Another day, another restaurant doomsday story.

According to the latest Alignable Rent Poll, it’s becoming increasingly difficult for small businesses everywhere to pay their rent in full and on time, given the latest COVID resurgences. The need for more federal funding is also becoming more pronounced for many of these businesses, according to the poll.

These findings are based on the most recent Alignable Rent Poll conducted among 9,204 small business owners from 11/21-11/23/2020.  Here are the highlights:

  • Several B2C industries are devastated – 61% of restaurants can’t pay their rent this month. That’s up 19% from 42% in November.
  • 35% of U.S. small businesses couldn’t pay their rent this month, up 3% from 32% in November.
  • Beauty salons (46%) and travel/hospitality businesses (43%) round out the Top 3 most-affected businesses, but many others are in trouble.
  • Looking at demographics, minority-owned businesses are suffering the most, as 49% of them reported that they could not afford their rent in December. That figure is 5% higher than it was in November.
  • Women-owned businesses are also struggling (38% of those have not paid their rent, up 3% from 35% last month).

Overall, 35% of small business owners reported that they couldn’t make rent this month (up 3% from 32% in November). For minority-owned businesses, the struggle is even more pronounced: nearly half (49%) report being unable to cover their rent in December. That figure jumped 5% from 44% in November.  For women-owned businesses, 35% couldn’t make rent in November and now that percentage is up to 38% in December.

Looking at different sectors, it’s clear that money is growing even tighter in many B2C industries, and paying rent is becoming increasingly more challenging.

Restaurants/bars top the list in December with 61% unable to cover their rent. (And that’s up 19% since November).

Nearly half of beauty salons (46%) had trouble paying the rent, as did 43% of travel/hospitality businesses.

High percentages of small business owners in other industries also couldn’t pay their rent in full, on time:

  • 41% of gyms
  • 40% of retailers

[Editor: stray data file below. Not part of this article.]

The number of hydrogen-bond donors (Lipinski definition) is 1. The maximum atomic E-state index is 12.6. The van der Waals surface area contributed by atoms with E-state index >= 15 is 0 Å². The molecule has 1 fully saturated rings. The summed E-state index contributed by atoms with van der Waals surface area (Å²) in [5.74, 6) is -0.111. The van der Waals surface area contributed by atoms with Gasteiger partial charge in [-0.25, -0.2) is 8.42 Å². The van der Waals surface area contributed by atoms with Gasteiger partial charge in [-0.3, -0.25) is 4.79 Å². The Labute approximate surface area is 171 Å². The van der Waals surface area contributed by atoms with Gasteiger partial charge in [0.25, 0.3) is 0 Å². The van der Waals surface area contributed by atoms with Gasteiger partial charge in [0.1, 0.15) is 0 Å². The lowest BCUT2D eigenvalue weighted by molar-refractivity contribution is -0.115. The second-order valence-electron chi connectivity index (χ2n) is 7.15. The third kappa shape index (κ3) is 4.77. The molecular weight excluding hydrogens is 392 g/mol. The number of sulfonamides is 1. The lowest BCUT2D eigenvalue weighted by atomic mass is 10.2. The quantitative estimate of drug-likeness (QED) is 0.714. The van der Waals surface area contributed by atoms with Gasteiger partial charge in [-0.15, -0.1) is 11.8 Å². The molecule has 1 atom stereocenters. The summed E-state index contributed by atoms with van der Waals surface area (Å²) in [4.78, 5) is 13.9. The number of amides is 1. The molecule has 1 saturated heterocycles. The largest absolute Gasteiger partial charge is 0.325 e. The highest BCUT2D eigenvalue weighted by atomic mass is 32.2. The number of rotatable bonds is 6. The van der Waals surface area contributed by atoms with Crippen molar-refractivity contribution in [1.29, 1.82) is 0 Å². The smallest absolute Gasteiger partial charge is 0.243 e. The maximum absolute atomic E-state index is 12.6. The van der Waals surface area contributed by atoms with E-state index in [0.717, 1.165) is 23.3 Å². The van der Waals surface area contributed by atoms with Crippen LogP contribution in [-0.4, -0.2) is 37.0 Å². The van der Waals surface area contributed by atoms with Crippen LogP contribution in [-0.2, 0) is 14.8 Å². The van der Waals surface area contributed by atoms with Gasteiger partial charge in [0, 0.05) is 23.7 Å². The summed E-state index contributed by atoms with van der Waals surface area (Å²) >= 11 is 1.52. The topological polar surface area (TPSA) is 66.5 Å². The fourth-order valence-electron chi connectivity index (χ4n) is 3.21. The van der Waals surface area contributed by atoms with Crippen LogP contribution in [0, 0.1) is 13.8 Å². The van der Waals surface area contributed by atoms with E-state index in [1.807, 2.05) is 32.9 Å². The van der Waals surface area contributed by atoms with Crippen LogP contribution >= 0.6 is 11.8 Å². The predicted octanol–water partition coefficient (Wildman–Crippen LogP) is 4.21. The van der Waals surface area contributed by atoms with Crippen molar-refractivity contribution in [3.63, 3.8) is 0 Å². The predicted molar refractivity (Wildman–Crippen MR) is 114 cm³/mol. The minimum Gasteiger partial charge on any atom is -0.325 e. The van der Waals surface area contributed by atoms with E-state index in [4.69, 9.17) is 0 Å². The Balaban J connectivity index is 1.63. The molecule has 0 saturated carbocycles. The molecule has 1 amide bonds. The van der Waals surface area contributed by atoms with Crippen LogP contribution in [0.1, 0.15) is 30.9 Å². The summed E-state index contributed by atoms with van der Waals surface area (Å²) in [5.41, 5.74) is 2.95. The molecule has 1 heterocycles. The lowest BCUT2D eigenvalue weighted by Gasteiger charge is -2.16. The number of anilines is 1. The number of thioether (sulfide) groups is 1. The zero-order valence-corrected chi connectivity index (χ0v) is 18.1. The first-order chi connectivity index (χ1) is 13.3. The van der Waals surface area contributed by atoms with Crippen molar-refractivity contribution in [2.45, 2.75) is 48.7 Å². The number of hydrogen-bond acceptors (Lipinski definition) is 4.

• 40% of massage therapists
  • 36% of entertainers
  • 32% of construction/home services firms.

Most noted that increasing restrictions based on COVID resurgences are causing more problems for them — and limiting the kind of revenue they can make for the rest of the year, and perhaps, beyond.

Rent Woes Across The U.S. & Canada
While 35% of U.S.-based small businesses are unable to pay December rent, small businesses in a variety of states are even more cash-strapped.

In Canada, the rate is even higher – 37% of Canadian small business owners said they couldn’t make December rent, 1% higher than in November. Here’s the breakdown by state for those matching or exceeding the overall, national U.S. average:

  • NY — 43%
  • AZ — 43%
  • IL — 42%
  • OR — 42%
  • WA — 40%
  • MD — 40%
  • NJ — 39%
  • PA — 39%
  • CA — 37%
  • VA — 36%
  • GA — 36%
  • MN — 36%
  • FL — 35%
  • SC — 35%

The following states are still struggling, but not as much as those listed above:

  • TX — 34%
  • MI — 34%
  • OH — 32%
  • MA — 31%
  • CO — 29%
  • NC — 27%
  • MO — 20%

Shifting from the U.S. to Canada, the survey witnessed a range of rent payment rates across the provinces. On one extreme, small businesses in British Columbia appear to be weathering the COVID storm a bit better, with only 30% of them reporting that they couldn’t afford to pay rent in full and on time. However, the situation is more severe in other parts of Canada: 43% of small businesses in Alberta, and 42% in Ontario reported not making December rent.

Republished from with permission

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